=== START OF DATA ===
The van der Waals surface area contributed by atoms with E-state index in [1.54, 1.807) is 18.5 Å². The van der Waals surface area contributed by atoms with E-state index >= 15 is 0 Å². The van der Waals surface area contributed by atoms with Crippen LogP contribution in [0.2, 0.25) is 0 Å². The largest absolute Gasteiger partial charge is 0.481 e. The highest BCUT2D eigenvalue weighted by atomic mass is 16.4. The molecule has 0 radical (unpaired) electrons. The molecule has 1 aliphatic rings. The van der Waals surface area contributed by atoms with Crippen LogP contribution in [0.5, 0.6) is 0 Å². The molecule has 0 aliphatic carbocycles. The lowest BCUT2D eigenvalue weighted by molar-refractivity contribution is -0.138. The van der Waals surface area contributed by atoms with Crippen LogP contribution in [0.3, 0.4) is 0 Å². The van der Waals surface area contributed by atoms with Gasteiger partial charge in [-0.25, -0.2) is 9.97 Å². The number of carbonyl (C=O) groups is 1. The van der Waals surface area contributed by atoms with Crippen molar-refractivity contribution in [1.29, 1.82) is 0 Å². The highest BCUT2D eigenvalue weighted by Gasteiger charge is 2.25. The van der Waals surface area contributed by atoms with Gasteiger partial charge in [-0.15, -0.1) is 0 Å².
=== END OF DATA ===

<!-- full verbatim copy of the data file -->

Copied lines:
The van der Waals surface area contributed by atoms with E-state index in [1.54, 1.807) is 18.5 Å². The van der Waals surface area contributed by atoms with E-state index >= 15 is 0 Å². The van der Waals surface area contributed by atoms with Crippen LogP contribution in [0.2, 0.25) is 0 Å². The largest absolute Gasteiger partial charge is 0.481 e. The highest BCUT2D eigenvalue weighted by atomic mass is 16.4. The molecule has 0 radical (unpaired) electrons. The molecule has 1 aliphatic rings. The van der Waals surface area contributed by atoms with Crippen LogP contribution in [0.5, 0.6) is 0 Å². The molecule has 0 aliphatic carbocycles. The lowest BCUT2D eigenvalue weighted by molar-refractivity contribution is -0.138. The van der Waals surface area contributed by atoms with Crippen LogP contribution in [0.3, 0.4) is 0 Å². The van der Waals surface area contributed by atoms with Gasteiger partial charge in [-0.25, -0.2) is 9.97 Å². The number of carbonyl (C=O) groups is 1. The van der Waals surface area contributed by atoms with Crippen molar-refractivity contribution in [1.29, 1.82) is 0 Å². The highest BCUT2D eigenvalue weighted by Gasteiger charge is 2.25. The van der Waals surface area contributed by atoms with Gasteiger partial charge in [-0.15, -0.1) is 0 Å².